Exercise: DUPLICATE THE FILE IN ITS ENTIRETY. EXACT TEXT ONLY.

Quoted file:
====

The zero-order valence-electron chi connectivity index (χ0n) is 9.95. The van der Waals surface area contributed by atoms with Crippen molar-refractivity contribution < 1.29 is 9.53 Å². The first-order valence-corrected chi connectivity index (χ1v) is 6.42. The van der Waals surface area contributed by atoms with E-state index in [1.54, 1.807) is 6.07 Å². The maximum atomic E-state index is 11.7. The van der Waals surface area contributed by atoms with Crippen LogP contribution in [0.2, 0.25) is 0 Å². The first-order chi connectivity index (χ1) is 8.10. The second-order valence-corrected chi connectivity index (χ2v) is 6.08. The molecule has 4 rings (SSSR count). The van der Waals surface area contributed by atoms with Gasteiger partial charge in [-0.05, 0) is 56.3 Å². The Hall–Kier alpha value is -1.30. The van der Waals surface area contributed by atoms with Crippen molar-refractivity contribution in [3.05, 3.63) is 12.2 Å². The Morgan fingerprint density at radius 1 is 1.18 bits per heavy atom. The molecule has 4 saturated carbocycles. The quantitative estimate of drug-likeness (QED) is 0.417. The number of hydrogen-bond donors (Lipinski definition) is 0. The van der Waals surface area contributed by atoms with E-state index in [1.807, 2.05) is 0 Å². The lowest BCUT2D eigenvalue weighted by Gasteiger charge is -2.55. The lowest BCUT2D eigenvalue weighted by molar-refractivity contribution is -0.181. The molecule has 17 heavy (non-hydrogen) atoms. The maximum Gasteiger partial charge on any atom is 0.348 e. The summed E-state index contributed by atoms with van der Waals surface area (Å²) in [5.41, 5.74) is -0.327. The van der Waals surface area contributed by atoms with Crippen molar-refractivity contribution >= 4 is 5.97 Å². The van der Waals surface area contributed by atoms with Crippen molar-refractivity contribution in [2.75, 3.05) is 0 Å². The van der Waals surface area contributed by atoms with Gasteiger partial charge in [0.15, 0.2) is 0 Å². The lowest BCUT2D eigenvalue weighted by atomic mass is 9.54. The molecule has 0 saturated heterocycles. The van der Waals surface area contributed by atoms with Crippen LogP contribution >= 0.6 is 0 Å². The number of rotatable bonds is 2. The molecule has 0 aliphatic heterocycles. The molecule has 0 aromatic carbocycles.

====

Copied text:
The zero-order valence-electron chi connectivity index (χ0n) is 9.95. The van der Waals surface area contributed by atoms with Crippen molar-refractivity contribution < 1.29 is 9.53 Å². The first-order valence-corrected chi connectivity index (χ1v) is 6.42. The van der Waals surface area contributed by atoms with E-state index in [1.54, 1.807) is 6.07 Å². The maximum atomic E-state index is 11.7. The van der Waals surface area contributed by atoms with Crippen LogP contribution in [0.2, 0.25) is 0 Å². The first-order chi connectivity index (χ1) is 8.10. The second-order valence-corrected chi connectivity index (χ2v) is 6.08. The molecule has 4 rings (SSSR count). The van der Waals surface area contributed by atoms with Gasteiger partial charge in [-0.05, 0) is 56.3 Å². The Hall–Kier alpha value is -1.30. The van der Waals surface area contributed by atoms with Crippen molar-refractivity contribution in [3.05, 3.63) is 12.2 Å². The Morgan fingerprint density at radius 1 is 1.18 bits per heavy atom. The molecule has 4 saturated carbocycles. The quantitative estimate of drug-likeness (QED) is 0.417. The number of hydrogen-bond donors (Lipinski definition) is 0. The van der Waals surface area contributed by atoms with E-state index in [1.807, 2.05) is 0 Å². The lowest BCUT2D eigenvalue weighted by Gasteiger charge is -2.55. The lowest BCUT2D eigenvalue weighted by molar-refractivity contribution is -0.181. The molecule has 17 heavy (non-hydrogen) atoms. The maximum Gasteiger partial charge on any atom is 0.348 e. The summed E-state index contributed by atoms with van der Waals surface area (Å²) in [5.41, 5.74) is -0.327. The van der Waals surface area contributed by atoms with Crippen molar-refractivity contribution >= 4 is 5.97 Å². The van der Waals surface area contributed by atoms with Crippen molar-refractivity contribution in [2.75, 3.05) is 0 Å². The van der Waals surface area contributed by atoms with Gasteiger partial charge in [0.15, 0.2) is 0 Å². The lowest BCUT2D eigenvalue weighted by atomic mass is 9.54. The molecule has 0 saturated heterocycles. The van der Waals surface area contributed by atoms with Crippen LogP contribution >= 0.6 is 0 Å². The number of rotatable bonds is 2. The molecule has 0 aliphatic heterocycles. The molecule has 0 aromatic carbocycles.